Boston College wants to stop the campus-wide condom free-for-all.
“Condoms here, get your condoms here, step right up we’ve got your prophylactics, we’ve got your lube, we’ve got your sexual miscellany!”
So no one said that, but condoms are being distributed on campus by the Boston College Students for Sexual Health group. BCSSH calls the program “Safe Sites.” There are over 18 locations around campus, most of them in dorm rooms. Students can go to these locations to get information about safe-sex and pick up condoms or other goods they might need. It’s hard to see how the school could consider this a bad thing, but it does.
"As a Jesuit, Catholic university, there are certain Catholic commitments that Boston College is called to uphold. We ask our students to respect these commitments, particularly as they pertain to Catholic social teaching on the sanctity of life.”
Good luck with that one.
If the school is unable to recognize that there may be some students who do not ardently follow Catholic traditions, than they should at least praise the student organization that is taking the lead in protecting students sexual health. The chair of BCSSH told the Boston Globe that the administration has known about the Safe Sites campaign for over two years.
Why is Boston College all of a sudden so eager to put a stop to the condom giveaway? No one really knows, but the school has sent out a letter to students involved with the organization threatening them with disciplinary action. In another classy move, the school made no effort to reach out to the school group prior to sending out the letters.
Now the American Civil Liberties Union is involved and threatening legal action. Boston College told the ACLU that it has the right to regulate what happens on its campus because it is a private institution. The ACLU has countered saying that the school has no right to decide what students pursue in their own time and in their own bedrooms.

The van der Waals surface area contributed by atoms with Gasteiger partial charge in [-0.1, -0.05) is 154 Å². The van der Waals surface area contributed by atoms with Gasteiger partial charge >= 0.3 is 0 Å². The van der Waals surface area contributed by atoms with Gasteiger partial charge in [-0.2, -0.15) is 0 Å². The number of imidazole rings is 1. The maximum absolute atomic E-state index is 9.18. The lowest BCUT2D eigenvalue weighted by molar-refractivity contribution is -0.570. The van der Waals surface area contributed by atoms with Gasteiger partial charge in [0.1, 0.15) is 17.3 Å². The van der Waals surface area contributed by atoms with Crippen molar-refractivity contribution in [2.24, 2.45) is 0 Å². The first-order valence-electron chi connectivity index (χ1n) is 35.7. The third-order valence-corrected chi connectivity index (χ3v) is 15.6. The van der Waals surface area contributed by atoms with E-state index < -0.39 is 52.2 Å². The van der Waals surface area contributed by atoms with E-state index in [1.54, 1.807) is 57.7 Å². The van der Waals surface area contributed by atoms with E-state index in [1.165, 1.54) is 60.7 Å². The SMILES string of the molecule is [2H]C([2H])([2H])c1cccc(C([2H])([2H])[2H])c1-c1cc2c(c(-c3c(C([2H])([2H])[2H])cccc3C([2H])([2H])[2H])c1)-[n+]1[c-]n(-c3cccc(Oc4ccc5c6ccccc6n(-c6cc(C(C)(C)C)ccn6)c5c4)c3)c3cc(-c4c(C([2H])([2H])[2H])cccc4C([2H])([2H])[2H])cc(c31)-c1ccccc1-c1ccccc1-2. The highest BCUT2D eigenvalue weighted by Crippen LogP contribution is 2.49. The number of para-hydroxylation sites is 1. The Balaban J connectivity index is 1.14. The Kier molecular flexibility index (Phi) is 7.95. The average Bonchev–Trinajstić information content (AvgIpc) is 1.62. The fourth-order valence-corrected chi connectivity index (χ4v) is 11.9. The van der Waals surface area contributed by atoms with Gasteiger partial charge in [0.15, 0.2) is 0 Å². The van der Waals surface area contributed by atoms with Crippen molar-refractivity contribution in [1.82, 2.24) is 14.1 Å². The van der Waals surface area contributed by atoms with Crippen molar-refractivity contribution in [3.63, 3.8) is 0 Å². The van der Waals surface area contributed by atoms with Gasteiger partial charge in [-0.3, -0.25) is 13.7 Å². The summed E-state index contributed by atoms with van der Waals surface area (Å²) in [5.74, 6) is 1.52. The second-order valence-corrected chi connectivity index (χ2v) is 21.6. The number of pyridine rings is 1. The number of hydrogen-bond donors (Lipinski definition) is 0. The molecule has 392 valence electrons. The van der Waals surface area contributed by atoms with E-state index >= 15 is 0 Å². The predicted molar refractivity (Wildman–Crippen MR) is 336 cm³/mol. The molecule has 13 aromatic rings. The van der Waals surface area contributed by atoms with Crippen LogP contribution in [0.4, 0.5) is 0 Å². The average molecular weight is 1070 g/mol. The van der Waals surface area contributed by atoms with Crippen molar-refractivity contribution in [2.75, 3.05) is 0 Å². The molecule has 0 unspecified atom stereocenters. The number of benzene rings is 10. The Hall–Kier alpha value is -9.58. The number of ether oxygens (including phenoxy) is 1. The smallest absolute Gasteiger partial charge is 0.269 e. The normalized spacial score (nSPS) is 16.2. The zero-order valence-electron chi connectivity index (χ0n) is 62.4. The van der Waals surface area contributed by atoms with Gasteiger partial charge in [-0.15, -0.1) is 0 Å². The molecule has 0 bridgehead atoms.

Private institutions are allowed to enact policies, even if those policies limit constitutional rights. The landmark Supreme Court case, Tinker v Des Moines decided that our first amendment rights can be balanced against a school’s need to keep order. Then again, as an individual who may or may not ascribe to a certain set of beliefs, doesn’t freedom of religion allow me the right to dictate how I choose to, or not to interrupt those beliefs? At what particular point would Boston College's private institution argument end? I'm just wondering because I consider my vagina to be a private institution and Boston College policies do not apply there.
Either way, Boston College is on the losing side of this argument. Their position reflects an archaic way of thinking and they should be embarrassed by it. The school administrators would apparently rather stand by and have people engage in dangerous sexual practices than allow the distribution of condoms.
Thankfully, the student organization has no plans to stop its distribution of condoms which is a good thing for us all. Boston College should be proud of the organization which is not promoting promiscuity but rather smarter sexual practices among a vulnerable student population.